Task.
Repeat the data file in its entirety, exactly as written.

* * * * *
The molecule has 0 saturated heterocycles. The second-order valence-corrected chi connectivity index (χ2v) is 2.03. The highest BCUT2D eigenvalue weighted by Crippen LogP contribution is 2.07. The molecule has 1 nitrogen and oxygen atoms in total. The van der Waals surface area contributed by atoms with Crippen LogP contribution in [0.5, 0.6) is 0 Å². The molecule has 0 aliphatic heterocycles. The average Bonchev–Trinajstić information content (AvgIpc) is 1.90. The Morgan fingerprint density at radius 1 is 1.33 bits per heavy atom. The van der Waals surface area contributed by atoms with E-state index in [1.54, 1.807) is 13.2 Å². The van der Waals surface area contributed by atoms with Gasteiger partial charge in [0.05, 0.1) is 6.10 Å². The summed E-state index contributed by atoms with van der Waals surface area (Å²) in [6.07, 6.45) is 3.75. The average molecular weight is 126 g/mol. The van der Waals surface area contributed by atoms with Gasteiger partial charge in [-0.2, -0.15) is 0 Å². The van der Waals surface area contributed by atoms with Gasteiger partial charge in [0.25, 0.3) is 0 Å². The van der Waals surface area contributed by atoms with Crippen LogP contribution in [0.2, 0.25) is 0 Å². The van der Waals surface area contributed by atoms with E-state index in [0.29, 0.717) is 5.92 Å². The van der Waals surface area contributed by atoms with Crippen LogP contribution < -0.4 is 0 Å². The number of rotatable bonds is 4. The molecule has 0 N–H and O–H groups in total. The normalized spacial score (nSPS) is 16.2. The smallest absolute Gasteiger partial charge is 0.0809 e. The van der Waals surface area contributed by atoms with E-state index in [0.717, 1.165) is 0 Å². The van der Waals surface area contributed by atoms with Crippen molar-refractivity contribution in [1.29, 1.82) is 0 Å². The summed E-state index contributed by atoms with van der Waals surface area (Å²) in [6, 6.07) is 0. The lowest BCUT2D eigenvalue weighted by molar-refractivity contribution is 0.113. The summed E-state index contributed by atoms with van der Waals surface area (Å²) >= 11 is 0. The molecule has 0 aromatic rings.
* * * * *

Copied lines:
The molecule has 0 saturated heterocycles. The second-order valence-corrected chi connectivity index (χ2v) is 2.03. The highest BCUT2D eigenvalue weighted by Crippen LogP contribution is 2.07. The molecule has 1 nitrogen and oxygen atoms in total. The van der Waals surface area contributed by atoms with Crippen LogP contribution in [0.5, 0.6) is 0 Å². The molecule has 0 aliphatic heterocycles. The average Bonchev–Trinajstić information content (AvgIpc) is 1.90. The Morgan fingerprint density at radius 1 is 1.33 bits per heavy atom. The van der Waals surface area contributed by atoms with E-state index in [1.54, 1.807) is 13.2 Å². The van der Waals surface area contributed by atoms with Gasteiger partial charge in [0.05, 0.1) is 6.10 Å². The summed E-state index contributed by atoms with van der Waals surface area (Å²) in [6.07, 6.45) is 3.75. The average molecular weight is 126 g/mol. The van der Waals surface area contributed by atoms with Gasteiger partial charge in [-0.2, -0.15) is 0 Å². The van der Waals surface area contributed by atoms with Gasteiger partial charge in [0.25, 0.3) is 0 Å². The van der Waals surface area contributed by atoms with Crippen LogP contribution in [0.2, 0.25) is 0 Å². The van der Waals surface area contributed by atoms with E-state index in [0.29, 0.717) is 5.92 Å². The van der Waals surface area contributed by atoms with Crippen LogP contribution < -0.4 is 0 Å². The number of rotatable bonds is 4. The molecule has 0 N–H and O–H groups in total. The normalized spacial score (nSPS) is 16.2. The smallest absolute Gasteiger partial charge is 0.0809 e. The van der Waals surface area contributed by atoms with E-state index in [0.717, 1.165) is 0 Å². The van der Waals surface area contributed by atoms with Crippen molar-refractivity contribution in [1.29, 1.82) is 0 Å². The summed E-state index contributed by atoms with van der Waals surface area (Å²) in [6, 6.07) is 0. The lowest BCUT2D eigenvalue weighted by molar-refractivity contribution is 0.113. The summed E-state index contributed by atoms with van der Waals surface area (Å²) >= 11 is 0. The molecule has 0 aromatic rings.